Centre for Internet & Society

Ashish’s monograph follows the career of a priori contradiction, one that only mandates a state mechanism to perform an act of delivery, and then disqualifies the state from performing that very act effectively. This contradiction which he names as the Last Mile problem is a conceptual hurdle, not a physical one and when put one way, the Last Mile is unbridgeable, when put another, it is being bridged all the time.

This monograph provides a set of four case studies of the Indian State. The case studies address four technologies, television, telecommunications, networked higher education and the Unique Identity project. It also looks at Wireless-in-Local Loop (or WLL) technology that constituted the first revolution in telecommunications in the early 1990s, the arrival of satellite television also in the 1990s, the low-end IT ‘device’ with which the Ministry of HRD plans to use digitized distance education to increase enrolment of Indian students by five per cent of the overall population, and the celebrated Aadhaar.

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The Leap of Rhodes or, How India Dealt with the Last Mile Problem - An Inquiry into Technology and Governance: Call for Review

Re-thinking the Last Mile Problem research project by Ashish Rajadhyaksha is a part of the Researchers @ Work Programme at the Centre for Internet and Society, Bangalore. The ‘last mile’ is a communications term which has a specific Indian variant, where technology has been mapped onto developmentalist–democratic priorities which have propelled communications technologies since at least the invention of radio in the 1940s. For at least 50 years now, the ‘last mile’ has become a mode of a techno-democracy, where connectivity has been directly translated into democratic citizenship. It has provided rationale for successive technological developments, and produced an assumption that the final frontier was just around the corner and that Internet technologies now carry the same burden of breaching that last major barrier to produce a techno-nation. The project has fed into many different activities in teaching, in examining processes of governance and in looking at user behaviour.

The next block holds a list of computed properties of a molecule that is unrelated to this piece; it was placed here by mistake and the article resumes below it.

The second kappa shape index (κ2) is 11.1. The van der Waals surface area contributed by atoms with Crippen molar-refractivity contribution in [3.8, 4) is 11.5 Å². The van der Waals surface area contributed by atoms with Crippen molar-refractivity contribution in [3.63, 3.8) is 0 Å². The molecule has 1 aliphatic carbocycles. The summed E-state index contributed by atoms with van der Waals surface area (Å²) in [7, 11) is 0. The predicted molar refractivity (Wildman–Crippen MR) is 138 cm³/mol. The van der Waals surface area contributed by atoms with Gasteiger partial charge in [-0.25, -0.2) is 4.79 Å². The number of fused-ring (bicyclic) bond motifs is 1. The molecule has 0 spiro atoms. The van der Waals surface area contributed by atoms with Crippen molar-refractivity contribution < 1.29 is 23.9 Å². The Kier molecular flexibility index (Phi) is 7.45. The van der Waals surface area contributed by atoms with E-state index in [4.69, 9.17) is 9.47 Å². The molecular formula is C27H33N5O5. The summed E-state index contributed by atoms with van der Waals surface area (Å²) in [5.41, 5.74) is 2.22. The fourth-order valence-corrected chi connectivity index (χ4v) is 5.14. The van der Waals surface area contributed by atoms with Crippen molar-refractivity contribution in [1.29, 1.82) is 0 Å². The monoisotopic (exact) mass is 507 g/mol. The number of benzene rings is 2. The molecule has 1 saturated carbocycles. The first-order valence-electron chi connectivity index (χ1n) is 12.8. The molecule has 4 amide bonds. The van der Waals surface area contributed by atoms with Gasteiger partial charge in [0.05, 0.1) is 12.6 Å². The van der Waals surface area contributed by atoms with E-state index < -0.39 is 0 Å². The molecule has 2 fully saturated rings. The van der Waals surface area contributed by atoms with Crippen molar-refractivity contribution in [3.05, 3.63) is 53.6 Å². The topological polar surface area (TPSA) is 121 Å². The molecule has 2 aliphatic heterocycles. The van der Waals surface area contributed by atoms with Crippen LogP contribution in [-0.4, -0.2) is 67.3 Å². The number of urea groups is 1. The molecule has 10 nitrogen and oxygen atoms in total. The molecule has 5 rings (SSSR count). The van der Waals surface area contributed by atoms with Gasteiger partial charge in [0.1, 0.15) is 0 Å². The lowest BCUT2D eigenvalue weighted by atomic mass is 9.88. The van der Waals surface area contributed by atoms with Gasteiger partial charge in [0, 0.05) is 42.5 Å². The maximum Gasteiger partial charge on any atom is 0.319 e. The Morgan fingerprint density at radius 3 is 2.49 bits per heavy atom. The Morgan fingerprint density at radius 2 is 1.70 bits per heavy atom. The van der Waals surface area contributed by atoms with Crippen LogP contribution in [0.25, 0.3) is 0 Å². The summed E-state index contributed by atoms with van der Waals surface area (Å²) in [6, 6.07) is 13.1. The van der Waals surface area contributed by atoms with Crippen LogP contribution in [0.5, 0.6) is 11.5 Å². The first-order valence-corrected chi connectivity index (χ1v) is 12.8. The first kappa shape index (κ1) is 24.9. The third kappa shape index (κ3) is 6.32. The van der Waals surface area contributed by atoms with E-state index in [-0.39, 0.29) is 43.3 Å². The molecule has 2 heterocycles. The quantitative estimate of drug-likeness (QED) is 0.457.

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A provisional definition for the Cultural Last Mile

In the first of his entries, Ashish Rajadhyaksha gives his own spin on the 'Last Mile' problem that has been at the crux of all public technologies. Shifting the terms of debate away from broadcast problems of distance and access, he re-purposes the 'last mile' which is a communications problem, to make a cultural argument about the role and imagination of technology in India, and the specific ways in which this problem features in talking about Internet Technologies in contemporary India.

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Rethinking the last mile Problem: A cultural argument

This research project, by Ashish Rajadhyaksha from the Centre for the Study of Culture and Society, is mainly a conceptual-archival investigation into India’s history for what has in recent years come to be known as the ‘last mile’ problem. The term itself comes from communication theory, with in turn an ancestry in social anthropology, and concerns itself with (1) identifying the eventual recipient/beneficiary of any communication message, (2) discovering new ways by which messages can be delivered intact, i.e. without either distortion of decay. Exploring the intersection of government policy, technology intervention and the users' expectations, with a specific focus on Internet Technologies and their space in the good governance protocols in India, the project aims at revisiting the last mile problem as one of cultural practices and political contexts in India.

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